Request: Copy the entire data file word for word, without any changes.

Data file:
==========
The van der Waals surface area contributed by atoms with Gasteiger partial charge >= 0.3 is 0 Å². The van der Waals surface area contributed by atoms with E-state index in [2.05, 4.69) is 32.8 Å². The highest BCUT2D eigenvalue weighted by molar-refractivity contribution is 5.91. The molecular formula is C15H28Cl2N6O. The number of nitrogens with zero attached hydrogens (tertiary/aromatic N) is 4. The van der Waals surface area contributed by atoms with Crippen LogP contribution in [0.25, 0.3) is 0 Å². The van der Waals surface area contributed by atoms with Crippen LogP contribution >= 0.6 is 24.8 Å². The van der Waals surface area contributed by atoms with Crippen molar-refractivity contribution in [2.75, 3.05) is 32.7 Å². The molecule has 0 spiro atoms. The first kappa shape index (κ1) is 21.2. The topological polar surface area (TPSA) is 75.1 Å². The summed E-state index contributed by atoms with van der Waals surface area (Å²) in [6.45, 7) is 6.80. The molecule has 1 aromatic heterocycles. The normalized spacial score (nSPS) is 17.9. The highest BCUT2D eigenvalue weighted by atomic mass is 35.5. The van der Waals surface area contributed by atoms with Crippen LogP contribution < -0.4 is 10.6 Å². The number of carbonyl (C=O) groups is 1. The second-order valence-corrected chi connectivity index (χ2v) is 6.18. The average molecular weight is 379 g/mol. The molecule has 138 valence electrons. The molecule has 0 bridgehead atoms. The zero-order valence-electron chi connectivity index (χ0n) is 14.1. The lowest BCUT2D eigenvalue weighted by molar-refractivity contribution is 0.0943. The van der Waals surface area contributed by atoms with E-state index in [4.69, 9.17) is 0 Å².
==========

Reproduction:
The van der Waals surface area contributed by atoms with Gasteiger partial charge >= 0.3 is 0 Å². The van der Waals surface area contributed by atoms with E-state index in [2.05, 4.69) is 32.8 Å². The highest BCUT2D eigenvalue weighted by molar-refractivity contribution is 5.91. The molecular formula is C15H28Cl2N6O. The number of nitrogens with zero attached hydrogens (tertiary/aromatic N) is 4. The van der Waals surface area contributed by atoms with Crippen LogP contribution in [0.25, 0.3) is 0 Å². The van der Waals surface area contributed by atoms with Crippen LogP contribution >= 0.6 is 24.8 Å². The van der Waals surface area contributed by atoms with Crippen molar-refractivity contribution in [2.75, 3.05) is 32.7 Å². The molecule has 0 spiro atoms. The first kappa shape index (κ1) is 21.2. The topological polar surface area (TPSA) is 75.1 Å². The summed E-state index contributed by atoms with van der Waals surface area (Å²) in [6.45, 7) is 6.80. The molecule has 1 aromatic heterocycles. The normalized spacial score (nSPS) is 17.9. The highest BCUT2D eigenvalue weighted by atomic mass is 35.5. The van der Waals surface area contributed by atoms with Crippen LogP contribution < -0.4 is 10.6 Å². The number of carbonyl (C=O) groups is 1. The second-order valence-corrected chi connectivity index (χ2v) is 6.18. The average molecular weight is 379 g/mol. The molecule has 138 valence electrons. The molecule has 0 bridgehead atoms. The zero-order valence-electron chi connectivity index (χ0n) is 14.1. The lowest BCUT2D eigenvalue weighted by molar-refractivity contribution is 0.0943. The van der Waals surface area contributed by atoms with E-state index in [4.69, 9.17) is 0 Å².